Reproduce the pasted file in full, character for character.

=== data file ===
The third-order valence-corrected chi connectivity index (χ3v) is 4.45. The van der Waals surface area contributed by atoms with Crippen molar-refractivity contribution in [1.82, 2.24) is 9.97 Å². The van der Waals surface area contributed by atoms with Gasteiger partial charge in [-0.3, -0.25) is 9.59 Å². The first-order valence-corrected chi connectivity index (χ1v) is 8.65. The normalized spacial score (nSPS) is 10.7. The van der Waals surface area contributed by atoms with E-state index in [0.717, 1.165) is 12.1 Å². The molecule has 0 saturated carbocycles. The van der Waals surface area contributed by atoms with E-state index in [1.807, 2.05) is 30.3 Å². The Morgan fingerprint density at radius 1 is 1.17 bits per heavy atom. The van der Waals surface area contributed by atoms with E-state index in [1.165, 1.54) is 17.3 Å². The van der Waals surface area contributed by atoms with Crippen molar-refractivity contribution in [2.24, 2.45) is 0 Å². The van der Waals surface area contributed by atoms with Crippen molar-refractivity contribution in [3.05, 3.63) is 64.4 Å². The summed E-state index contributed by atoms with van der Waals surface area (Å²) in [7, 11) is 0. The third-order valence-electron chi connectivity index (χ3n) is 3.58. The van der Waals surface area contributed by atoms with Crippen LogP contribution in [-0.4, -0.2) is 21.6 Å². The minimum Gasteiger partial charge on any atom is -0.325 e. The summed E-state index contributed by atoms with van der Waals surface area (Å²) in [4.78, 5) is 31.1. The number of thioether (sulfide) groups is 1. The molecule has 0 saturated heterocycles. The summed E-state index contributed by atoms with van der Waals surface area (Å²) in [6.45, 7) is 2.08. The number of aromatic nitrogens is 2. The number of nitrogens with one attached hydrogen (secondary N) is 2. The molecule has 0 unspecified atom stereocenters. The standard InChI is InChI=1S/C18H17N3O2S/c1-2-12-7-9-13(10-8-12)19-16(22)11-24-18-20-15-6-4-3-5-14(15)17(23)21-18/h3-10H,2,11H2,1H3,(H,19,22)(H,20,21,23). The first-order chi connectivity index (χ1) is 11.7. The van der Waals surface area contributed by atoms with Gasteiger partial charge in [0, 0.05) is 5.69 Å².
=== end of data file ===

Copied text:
The third-order valence-corrected chi connectivity index (χ3v) is 4.45. The van der Waals surface area contributed by atoms with Crippen molar-refractivity contribution in [1.82, 2.24) is 9.97 Å². The van der Waals surface area contributed by atoms with Gasteiger partial charge in [-0.3, -0.25) is 9.59 Å². The first-order valence-corrected chi connectivity index (χ1v) is 8.65. The normalized spacial score (nSPS) is 10.7. The van der Waals surface area contributed by atoms with E-state index in [0.717, 1.165) is 12.1 Å². The molecule has 0 saturated carbocycles. The van der Waals surface area contributed by atoms with E-state index in [1.807, 2.05) is 30.3 Å². The Morgan fingerprint density at radius 1 is 1.17 bits per heavy atom. The van der Waals surface area contributed by atoms with E-state index in [1.165, 1.54) is 17.3 Å². The van der Waals surface area contributed by atoms with Crippen molar-refractivity contribution in [2.24, 2.45) is 0 Å². The van der Waals surface area contributed by atoms with Crippen molar-refractivity contribution in [3.05, 3.63) is 64.4 Å². The summed E-state index contributed by atoms with van der Waals surface area (Å²) in [7, 11) is 0. The third-order valence-electron chi connectivity index (χ3n) is 3.58. The van der Waals surface area contributed by atoms with Crippen LogP contribution in [-0.4, -0.2) is 21.6 Å². The minimum Gasteiger partial charge on any atom is -0.325 e. The summed E-state index contributed by atoms with van der Waals surface area (Å²) in [4.78, 5) is 31.1. The number of thioether (sulfide) groups is 1. The molecule has 0 saturated heterocycles. The summed E-state index contributed by atoms with van der Waals surface area (Å²) in [6.45, 7) is 2.08. The number of aromatic nitrogens is 2. The number of nitrogens with one attached hydrogen (secondary N) is 2. The molecule has 0 unspecified atom stereocenters. The standard InChI is InChI=1S/C18H17N3O2S/c1-2-12-7-9-13(10-8-12)19-16(22)11-24-18-20-15-6-4-3-5-14(15)17(23)21-18/h3-10H,2,11H2,1H3,(H,19,22)(H,20,21,23). The first-order chi connectivity index (χ1) is 11.7. The van der Waals surface area contributed by atoms with Gasteiger partial charge in [0, 0.05) is 5.69 Å².